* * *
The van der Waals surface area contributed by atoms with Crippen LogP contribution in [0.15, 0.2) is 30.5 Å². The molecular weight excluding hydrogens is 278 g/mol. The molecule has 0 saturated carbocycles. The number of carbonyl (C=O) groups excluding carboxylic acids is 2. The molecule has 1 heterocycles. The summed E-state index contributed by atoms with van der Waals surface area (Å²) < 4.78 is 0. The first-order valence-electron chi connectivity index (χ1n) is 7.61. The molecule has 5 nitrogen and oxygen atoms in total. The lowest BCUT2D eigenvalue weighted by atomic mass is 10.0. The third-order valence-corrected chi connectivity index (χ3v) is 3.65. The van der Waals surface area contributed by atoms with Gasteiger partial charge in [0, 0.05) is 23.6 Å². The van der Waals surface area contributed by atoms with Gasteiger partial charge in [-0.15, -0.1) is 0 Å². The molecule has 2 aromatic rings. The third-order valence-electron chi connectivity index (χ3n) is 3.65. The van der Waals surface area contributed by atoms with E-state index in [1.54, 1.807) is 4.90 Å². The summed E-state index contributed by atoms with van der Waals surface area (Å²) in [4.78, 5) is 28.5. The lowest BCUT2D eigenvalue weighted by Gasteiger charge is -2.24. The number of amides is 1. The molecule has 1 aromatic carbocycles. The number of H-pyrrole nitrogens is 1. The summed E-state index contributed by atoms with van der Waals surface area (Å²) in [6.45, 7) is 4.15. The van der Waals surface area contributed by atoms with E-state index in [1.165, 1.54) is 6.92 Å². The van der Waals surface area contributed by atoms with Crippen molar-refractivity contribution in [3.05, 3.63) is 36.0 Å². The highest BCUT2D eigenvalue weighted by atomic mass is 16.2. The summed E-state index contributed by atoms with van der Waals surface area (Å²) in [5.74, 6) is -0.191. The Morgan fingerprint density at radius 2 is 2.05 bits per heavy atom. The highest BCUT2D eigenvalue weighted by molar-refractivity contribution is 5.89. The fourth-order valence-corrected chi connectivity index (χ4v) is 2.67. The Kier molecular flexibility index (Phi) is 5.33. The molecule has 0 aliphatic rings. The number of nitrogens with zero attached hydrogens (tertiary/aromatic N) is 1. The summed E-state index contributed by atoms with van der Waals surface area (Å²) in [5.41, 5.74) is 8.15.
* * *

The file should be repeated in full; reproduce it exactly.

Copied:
The van der Waals surface area contributed by atoms with Crippen LogP contribution in [0.15, 0.2) is 30.5 Å². The molecular weight excluding hydrogens is 278 g/mol. The molecule has 0 saturated carbocycles. The number of carbonyl (C=O) groups excluding carboxylic acids is 2. The molecule has 1 heterocycles. The summed E-state index contributed by atoms with van der Waals surface area (Å²) < 4.78 is 0. The first-order valence-electron chi connectivity index (χ1n) is 7.61. The molecule has 5 nitrogen and oxygen atoms in total. The lowest BCUT2D eigenvalue weighted by atomic mass is 10.0. The third-order valence-corrected chi connectivity index (χ3v) is 3.65. The van der Waals surface area contributed by atoms with Gasteiger partial charge in [0, 0.05) is 23.6 Å². The van der Waals surface area contributed by atoms with Gasteiger partial charge in [-0.15, -0.1) is 0 Å². The molecule has 2 aromatic rings. The third-order valence-electron chi connectivity index (χ3n) is 3.65. The van der Waals surface area contributed by atoms with E-state index in [1.54, 1.807) is 4.90 Å². The summed E-state index contributed by atoms with van der Waals surface area (Å²) in [4.78, 5) is 28.5. The lowest BCUT2D eigenvalue weighted by Gasteiger charge is -2.24. The number of amides is 1. The molecule has 1 aromatic carbocycles. The number of H-pyrrole nitrogens is 1. The summed E-state index contributed by atoms with van der Waals surface area (Å²) in [6.45, 7) is 4.15. The van der Waals surface area contributed by atoms with E-state index in [1.165, 1.54) is 6.92 Å². The van der Waals surface area contributed by atoms with Crippen molar-refractivity contribution in [3.05, 3.63) is 36.0 Å². The highest BCUT2D eigenvalue weighted by atomic mass is 16.2. The summed E-state index contributed by atoms with van der Waals surface area (Å²) in [5.74, 6) is -0.191. The Morgan fingerprint density at radius 2 is 2.05 bits per heavy atom. The highest BCUT2D eigenvalue weighted by molar-refractivity contribution is 5.89. The fourth-order valence-corrected chi connectivity index (χ4v) is 2.67. The Kier molecular flexibility index (Phi) is 5.33. The molecule has 0 aliphatic rings. The number of nitrogens with zero attached hydrogens (tertiary/aromatic N) is 1. The summed E-state index contributed by atoms with van der Waals surface area (Å²) in [5.41, 5.74) is 8.15.